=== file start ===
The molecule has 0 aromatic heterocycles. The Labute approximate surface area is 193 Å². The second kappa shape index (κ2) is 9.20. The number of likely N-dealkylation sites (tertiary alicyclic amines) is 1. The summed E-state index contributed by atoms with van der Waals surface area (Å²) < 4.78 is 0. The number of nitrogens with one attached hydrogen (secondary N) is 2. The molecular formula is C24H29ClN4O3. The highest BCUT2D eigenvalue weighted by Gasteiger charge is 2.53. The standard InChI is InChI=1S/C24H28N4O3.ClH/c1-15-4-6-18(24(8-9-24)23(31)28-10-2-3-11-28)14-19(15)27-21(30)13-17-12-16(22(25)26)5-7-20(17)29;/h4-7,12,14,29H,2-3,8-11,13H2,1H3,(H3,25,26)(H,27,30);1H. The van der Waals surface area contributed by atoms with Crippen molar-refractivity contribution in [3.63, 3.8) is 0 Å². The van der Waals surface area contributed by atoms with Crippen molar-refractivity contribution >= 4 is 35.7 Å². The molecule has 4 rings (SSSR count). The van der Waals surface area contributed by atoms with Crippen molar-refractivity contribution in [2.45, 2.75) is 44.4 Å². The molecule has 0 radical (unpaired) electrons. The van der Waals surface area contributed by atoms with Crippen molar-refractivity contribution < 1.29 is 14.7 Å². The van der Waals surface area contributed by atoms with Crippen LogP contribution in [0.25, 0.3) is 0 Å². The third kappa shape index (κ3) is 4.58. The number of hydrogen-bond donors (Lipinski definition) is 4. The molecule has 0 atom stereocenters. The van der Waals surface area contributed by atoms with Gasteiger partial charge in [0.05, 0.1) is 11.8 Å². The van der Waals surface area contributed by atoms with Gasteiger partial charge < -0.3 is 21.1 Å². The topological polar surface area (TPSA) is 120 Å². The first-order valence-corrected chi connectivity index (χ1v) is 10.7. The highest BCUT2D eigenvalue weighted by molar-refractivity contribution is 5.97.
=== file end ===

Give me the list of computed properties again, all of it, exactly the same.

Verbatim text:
The molecule has 0 aromatic heterocycles. The Labute approximate surface area is 193 Å². The second kappa shape index (κ2) is 9.20. The number of likely N-dealkylation sites (tertiary alicyclic amines) is 1. The summed E-state index contributed by atoms with van der Waals surface area (Å²) < 4.78 is 0. The number of nitrogens with one attached hydrogen (secondary N) is 2. The molecular formula is C24H29ClN4O3. The highest BCUT2D eigenvalue weighted by Gasteiger charge is 2.53. The standard InChI is InChI=1S/C24H28N4O3.ClH/c1-15-4-6-18(24(8-9-24)23(31)28-10-2-3-11-28)14-19(15)27-21(30)13-17-12-16(22(25)26)5-7-20(17)29;/h4-7,12,14,29H,2-3,8-11,13H2,1H3,(H3,25,26)(H,27,30);1H. The van der Waals surface area contributed by atoms with Crippen molar-refractivity contribution in [3.63, 3.8) is 0 Å². The van der Waals surface area contributed by atoms with Crippen molar-refractivity contribution >= 4 is 35.7 Å². The molecule has 4 rings (SSSR count). The van der Waals surface area contributed by atoms with Crippen molar-refractivity contribution in [2.45, 2.75) is 44.4 Å². The molecule has 0 radical (unpaired) electrons. The van der Waals surface area contributed by atoms with Crippen molar-refractivity contribution < 1.29 is 14.7 Å². The van der Waals surface area contributed by atoms with Crippen LogP contribution in [0.25, 0.3) is 0 Å². The third kappa shape index (κ3) is 4.58. The number of hydrogen-bond donors (Lipinski definition) is 4. The molecule has 0 atom stereocenters. The van der Waals surface area contributed by atoms with Gasteiger partial charge in [0.05, 0.1) is 11.8 Å². The van der Waals surface area contributed by atoms with Gasteiger partial charge < -0.3 is 21.1 Å². The topological polar surface area (TPSA) is 120 Å². The first-order valence-corrected chi connectivity index (χ1v) is 10.7. The highest BCUT2D eigenvalue weighted by molar-refractivity contribution is 5.97.